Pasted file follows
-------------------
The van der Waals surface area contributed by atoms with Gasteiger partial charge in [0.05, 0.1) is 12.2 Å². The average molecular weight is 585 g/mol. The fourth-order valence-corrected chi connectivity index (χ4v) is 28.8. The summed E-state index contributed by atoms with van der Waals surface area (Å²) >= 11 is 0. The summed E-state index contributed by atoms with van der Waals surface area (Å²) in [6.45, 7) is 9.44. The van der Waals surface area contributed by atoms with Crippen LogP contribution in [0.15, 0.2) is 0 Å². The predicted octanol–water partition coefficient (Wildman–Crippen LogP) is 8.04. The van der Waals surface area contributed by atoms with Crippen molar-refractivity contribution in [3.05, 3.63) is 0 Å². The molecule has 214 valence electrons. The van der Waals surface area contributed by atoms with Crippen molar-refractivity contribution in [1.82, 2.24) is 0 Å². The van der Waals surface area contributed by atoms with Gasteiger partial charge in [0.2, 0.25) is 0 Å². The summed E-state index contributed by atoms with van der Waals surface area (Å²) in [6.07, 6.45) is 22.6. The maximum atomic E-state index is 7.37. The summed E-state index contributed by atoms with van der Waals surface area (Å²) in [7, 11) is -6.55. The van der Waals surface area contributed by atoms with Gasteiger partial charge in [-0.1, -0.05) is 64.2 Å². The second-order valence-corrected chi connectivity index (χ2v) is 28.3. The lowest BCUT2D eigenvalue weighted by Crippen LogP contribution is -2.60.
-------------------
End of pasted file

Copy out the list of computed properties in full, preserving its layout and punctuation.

The van der Waals surface area contributed by atoms with Gasteiger partial charge in [0.05, 0.1) is 12.2 Å². The average molecular weight is 585 g/mol. The fourth-order valence-corrected chi connectivity index (χ4v) is 28.8. The summed E-state index contributed by atoms with van der Waals surface area (Å²) >= 11 is 0. The summed E-state index contributed by atoms with van der Waals surface area (Å²) in [6.45, 7) is 9.44. The van der Waals surface area contributed by atoms with Crippen LogP contribution in [0.15, 0.2) is 0 Å². The predicted octanol–water partition coefficient (Wildman–Crippen LogP) is 8.04. The van der Waals surface area contributed by atoms with Crippen molar-refractivity contribution in [3.05, 3.63) is 0 Å². The molecule has 214 valence electrons. The van der Waals surface area contributed by atoms with Crippen molar-refractivity contribution in [1.82, 2.24) is 0 Å². The van der Waals surface area contributed by atoms with Gasteiger partial charge in [0.2, 0.25) is 0 Å². The summed E-state index contributed by atoms with van der Waals surface area (Å²) in [6.07, 6.45) is 22.6. The maximum atomic E-state index is 7.37. The summed E-state index contributed by atoms with van der Waals surface area (Å²) in [7, 11) is -6.55. The van der Waals surface area contributed by atoms with Gasteiger partial charge in [-0.1, -0.05) is 64.2 Å². The second-order valence-corrected chi connectivity index (χ2v) is 28.3. The lowest BCUT2D eigenvalue weighted by Crippen LogP contribution is -2.60.